South Korea looks for explanations as Halloween celebrations result in 151 fatalities

South Korea looks for explanations as Halloween celebrations result in 151 fatalities

South Korea looks for explanations as Halloween celebrations result in 151 fatalities

South Korea looks for explanations as Halloween celebrations result in 151 fatalities

South Korea’s Seoul

South Korea is looking for explanations after Halloween festivities in the nation’s capital Seoul turned into one of its worst tragedies. As they look into how a chaotic crush left at least 151 people dead, the government has proclaimed a period of national mourning.

Itaewon, a renowned nightlife district, was overrun by tens of thousands of costumed partygoers, largely teenagers and young adults, who came to celebrate South Korea’s first Halloween since the Covid regulations regarding crowd size and face mask usage were abolished.

However, the celebrations quickly devolved into anarchy, as evidenced by the massive crowds squeezing into a tiny lane in social media images and videos. Witnesses reported that partygoers were crammed so closely together that it was difficult to breathe or even move around.

When “suddenly, some individuals started pushing each other, and people were yelling,” Suah Cho, 23, was strolling through an alley. She claimed that the shouting continued for 15 minutes, adding, “It was just panic.”

She said, “Some people were moving forward and some were moving backward, and then they were just pushing each other.” She managed to get into a building along the alley and observe the catastrophe from there. Somebody had allegedly told her that “people were climbing the building to survive,” she claimed.

The incident’s exact cause is still under investigation, but Choi Seong-bum, chief of the Yongsan-gu Fire Department, called it a “presumed stampede,” adding that many people fell and at least 82 were hurt.

According to him, the dead included at least 19 foreign nationals from countries like Iran, Norway, China, and Uzbekistan. The Thai Foreign Ministry reported that one of the victims was a Thai national.

On Sunday, the mayhem of Saturday was replaced with shock and grief all around the nation. At a nearby centre in Itaewon, where authorities are compiling the names of the dead and missing as they scramble to identify bodies, many victims’ families have congregated.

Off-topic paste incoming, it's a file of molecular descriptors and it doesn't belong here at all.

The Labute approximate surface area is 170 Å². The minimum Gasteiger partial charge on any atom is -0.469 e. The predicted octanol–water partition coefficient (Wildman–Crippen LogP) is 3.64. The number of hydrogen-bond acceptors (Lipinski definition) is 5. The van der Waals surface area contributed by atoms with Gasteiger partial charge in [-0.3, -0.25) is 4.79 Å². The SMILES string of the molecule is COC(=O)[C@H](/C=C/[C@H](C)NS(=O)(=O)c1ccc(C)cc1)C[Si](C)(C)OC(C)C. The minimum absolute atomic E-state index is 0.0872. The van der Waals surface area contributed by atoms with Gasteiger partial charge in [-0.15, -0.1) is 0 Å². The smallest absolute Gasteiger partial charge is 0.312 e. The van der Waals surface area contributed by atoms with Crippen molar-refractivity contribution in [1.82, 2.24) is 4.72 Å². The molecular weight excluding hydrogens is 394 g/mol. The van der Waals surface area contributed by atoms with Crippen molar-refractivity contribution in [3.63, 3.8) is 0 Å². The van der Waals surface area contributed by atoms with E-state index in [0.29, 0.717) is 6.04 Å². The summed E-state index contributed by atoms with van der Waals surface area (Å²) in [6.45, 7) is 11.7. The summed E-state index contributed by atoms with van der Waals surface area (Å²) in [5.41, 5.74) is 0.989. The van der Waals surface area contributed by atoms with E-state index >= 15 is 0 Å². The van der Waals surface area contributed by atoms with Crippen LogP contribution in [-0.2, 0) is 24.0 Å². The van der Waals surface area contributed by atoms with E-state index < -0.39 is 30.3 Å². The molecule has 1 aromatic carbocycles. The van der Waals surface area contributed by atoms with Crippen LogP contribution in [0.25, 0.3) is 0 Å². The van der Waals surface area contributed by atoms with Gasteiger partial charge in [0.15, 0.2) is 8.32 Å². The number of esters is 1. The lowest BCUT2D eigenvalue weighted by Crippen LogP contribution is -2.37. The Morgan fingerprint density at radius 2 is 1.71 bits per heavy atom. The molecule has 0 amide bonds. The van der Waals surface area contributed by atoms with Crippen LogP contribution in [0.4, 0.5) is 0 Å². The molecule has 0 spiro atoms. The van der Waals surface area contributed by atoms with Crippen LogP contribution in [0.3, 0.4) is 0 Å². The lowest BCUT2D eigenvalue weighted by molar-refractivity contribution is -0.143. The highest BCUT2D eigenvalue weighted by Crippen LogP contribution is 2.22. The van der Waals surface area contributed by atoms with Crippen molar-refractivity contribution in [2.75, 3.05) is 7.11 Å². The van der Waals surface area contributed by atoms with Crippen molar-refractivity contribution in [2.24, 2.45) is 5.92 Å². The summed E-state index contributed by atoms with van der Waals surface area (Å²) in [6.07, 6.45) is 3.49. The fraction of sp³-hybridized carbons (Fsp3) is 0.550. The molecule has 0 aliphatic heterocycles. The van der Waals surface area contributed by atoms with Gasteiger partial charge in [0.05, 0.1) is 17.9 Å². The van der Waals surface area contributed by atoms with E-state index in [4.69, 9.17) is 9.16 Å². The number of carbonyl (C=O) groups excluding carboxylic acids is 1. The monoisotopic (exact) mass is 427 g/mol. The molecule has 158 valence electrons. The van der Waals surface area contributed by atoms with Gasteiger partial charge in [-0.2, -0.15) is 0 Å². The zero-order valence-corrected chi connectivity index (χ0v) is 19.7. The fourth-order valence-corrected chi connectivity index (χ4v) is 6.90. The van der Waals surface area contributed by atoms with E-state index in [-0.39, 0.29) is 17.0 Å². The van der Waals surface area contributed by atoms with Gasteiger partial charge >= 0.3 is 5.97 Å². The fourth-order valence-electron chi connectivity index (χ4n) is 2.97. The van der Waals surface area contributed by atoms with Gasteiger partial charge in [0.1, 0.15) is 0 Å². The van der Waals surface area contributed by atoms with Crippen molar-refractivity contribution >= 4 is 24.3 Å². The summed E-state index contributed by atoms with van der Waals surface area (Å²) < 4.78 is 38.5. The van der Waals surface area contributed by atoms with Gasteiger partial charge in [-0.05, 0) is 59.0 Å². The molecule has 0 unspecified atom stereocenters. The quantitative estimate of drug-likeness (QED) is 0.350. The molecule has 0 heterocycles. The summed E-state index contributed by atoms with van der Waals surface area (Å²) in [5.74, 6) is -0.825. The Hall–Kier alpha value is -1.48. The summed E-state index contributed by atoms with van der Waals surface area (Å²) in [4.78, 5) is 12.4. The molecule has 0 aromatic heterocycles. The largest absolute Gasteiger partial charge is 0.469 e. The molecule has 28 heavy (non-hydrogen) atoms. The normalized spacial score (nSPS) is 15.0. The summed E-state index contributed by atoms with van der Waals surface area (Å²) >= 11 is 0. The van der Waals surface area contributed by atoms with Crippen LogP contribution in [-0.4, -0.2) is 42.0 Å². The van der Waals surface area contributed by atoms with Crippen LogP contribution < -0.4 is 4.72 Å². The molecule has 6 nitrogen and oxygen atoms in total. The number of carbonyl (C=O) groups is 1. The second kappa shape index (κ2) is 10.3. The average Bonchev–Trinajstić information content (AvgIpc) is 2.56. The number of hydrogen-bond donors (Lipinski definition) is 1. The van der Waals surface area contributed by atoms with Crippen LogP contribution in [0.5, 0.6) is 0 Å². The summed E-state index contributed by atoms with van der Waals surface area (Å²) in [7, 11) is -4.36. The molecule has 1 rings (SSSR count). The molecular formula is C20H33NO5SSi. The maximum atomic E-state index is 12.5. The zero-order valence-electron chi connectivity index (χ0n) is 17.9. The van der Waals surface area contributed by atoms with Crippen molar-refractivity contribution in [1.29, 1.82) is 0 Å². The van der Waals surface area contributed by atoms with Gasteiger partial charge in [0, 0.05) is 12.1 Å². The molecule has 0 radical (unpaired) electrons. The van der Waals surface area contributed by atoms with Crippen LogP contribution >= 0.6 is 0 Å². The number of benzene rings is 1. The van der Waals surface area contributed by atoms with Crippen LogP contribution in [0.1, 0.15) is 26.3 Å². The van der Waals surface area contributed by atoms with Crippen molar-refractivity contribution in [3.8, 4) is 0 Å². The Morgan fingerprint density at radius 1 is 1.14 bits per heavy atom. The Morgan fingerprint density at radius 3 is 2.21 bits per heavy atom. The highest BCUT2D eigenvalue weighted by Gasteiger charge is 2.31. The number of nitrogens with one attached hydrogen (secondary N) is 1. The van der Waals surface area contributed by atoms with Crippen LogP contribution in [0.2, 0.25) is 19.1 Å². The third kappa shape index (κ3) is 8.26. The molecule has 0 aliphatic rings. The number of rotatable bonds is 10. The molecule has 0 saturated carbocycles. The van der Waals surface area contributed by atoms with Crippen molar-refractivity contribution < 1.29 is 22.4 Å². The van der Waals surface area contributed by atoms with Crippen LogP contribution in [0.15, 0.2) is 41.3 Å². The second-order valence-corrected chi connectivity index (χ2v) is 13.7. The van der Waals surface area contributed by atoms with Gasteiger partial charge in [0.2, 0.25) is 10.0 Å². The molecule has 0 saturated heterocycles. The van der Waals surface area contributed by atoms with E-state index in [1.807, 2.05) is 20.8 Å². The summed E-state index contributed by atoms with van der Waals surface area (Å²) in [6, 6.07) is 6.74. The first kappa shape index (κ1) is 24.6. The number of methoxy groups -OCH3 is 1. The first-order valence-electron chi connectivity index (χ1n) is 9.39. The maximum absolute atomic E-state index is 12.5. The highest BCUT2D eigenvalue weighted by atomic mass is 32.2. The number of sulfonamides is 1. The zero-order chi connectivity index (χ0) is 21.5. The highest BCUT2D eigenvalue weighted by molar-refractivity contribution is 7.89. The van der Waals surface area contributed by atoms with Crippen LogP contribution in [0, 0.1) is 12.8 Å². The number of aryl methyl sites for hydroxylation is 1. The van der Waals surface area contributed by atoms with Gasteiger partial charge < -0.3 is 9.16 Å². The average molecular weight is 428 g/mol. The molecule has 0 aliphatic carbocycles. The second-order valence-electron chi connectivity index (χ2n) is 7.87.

In a briefing on Sunday, Lee Sang-min, the minister of interior and safety, stated that more than 90% of those who have died so far have been recognised. Approximately 10 persons, he continued, cannot be identified since some of them are under the age of 17, making them unable to possess a national ID card, while others are foreign nationals.

But many people are still missing, leaving families to phone hospitals and go to cemeteries in a state of agitation. According to the municipal government, Seoul officials had received more than 3,580 reports of missing people by 2 p.m. local time on Sunday.

South Korea looks for explanations as Halloween celebrations result in 151 fatalities

Ahn Yeon-seon, a mother, told the South Korean news agency Yonhap that her 19-year-old daughter had gone out to celebrate with her boyfriend for one of their final outings before he departed for conscription.

Ahn added that her daughter’s boyfriend contacted her crying several hours after the pair had gone, lamenting the fact that she had been “under a mound of people for almost an hour and that he’d attempted to get her out but couldn’t.”

Since then, Ahn has been looking through hospitals for her daughter while she waits for word on what transpired. I’ll simply keep looking, she said to Yonhap.

Questions are being raised about how such a catastrophe could have have happened, despite the fact that the government has initiated an investigation and promised new steps to stop similar disasters from occurring again.

The 23-year-old woman who survived the crush, Cho, claimed she didn’t see any police or other authorities attempting to manage the crowd before the crush started. Confusion and panic persisted even when they arrived later on in the evening.

Because so many people were dressed as characters, she said, “we couldn’t really tell that that was a real police officer because the cop was screaming.” Literally, “Are you a real police officer?” was what many were asking.

South Korea’s Halloween crush is captured on video as the crowd swells.

Crowd crush at Itaewon: “I tried to do CPR, but they were both dead.”

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